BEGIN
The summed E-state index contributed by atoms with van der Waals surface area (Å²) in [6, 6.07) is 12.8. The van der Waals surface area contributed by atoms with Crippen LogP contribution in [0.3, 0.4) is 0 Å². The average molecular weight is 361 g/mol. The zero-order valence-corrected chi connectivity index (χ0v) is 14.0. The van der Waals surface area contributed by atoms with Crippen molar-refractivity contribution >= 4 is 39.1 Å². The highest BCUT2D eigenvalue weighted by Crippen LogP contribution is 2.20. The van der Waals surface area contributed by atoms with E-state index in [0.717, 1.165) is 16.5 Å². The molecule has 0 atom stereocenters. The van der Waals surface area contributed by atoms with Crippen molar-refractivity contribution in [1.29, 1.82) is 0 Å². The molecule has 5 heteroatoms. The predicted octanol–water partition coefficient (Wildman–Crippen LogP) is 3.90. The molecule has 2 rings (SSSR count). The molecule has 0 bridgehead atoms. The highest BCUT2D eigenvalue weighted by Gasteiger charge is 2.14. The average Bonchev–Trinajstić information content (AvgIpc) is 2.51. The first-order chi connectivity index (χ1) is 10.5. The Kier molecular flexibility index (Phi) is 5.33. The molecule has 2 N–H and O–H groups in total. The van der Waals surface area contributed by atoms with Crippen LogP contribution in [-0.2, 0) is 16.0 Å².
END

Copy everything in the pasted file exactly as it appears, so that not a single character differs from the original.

The summed E-state index contributed by atoms with van der Waals surface area (Å²) in [6, 6.07) is 12.8. The van der Waals surface area contributed by atoms with Crippen LogP contribution in [0.3, 0.4) is 0 Å². The average molecular weight is 361 g/mol. The zero-order valence-corrected chi connectivity index (χ0v) is 14.0. The van der Waals surface area contributed by atoms with Crippen molar-refractivity contribution >= 4 is 39.1 Å². The highest BCUT2D eigenvalue weighted by Crippen LogP contribution is 2.20. The van der Waals surface area contributed by atoms with E-state index in [0.717, 1.165) is 16.5 Å². The molecule has 0 atom stereocenters. The van der Waals surface area contributed by atoms with Crippen molar-refractivity contribution in [1.29, 1.82) is 0 Å². The molecule has 5 heteroatoms. The predicted octanol–water partition coefficient (Wildman–Crippen LogP) is 3.90. The molecule has 2 rings (SSSR count). The molecule has 0 bridgehead atoms. The highest BCUT2D eigenvalue weighted by Gasteiger charge is 2.14. The average Bonchev–Trinajstić information content (AvgIpc) is 2.51. The first-order chi connectivity index (χ1) is 10.5. The Kier molecular flexibility index (Phi) is 5.33. The molecule has 2 N–H and O–H groups in total. The van der Waals surface area contributed by atoms with Crippen LogP contribution in [-0.2, 0) is 16.0 Å².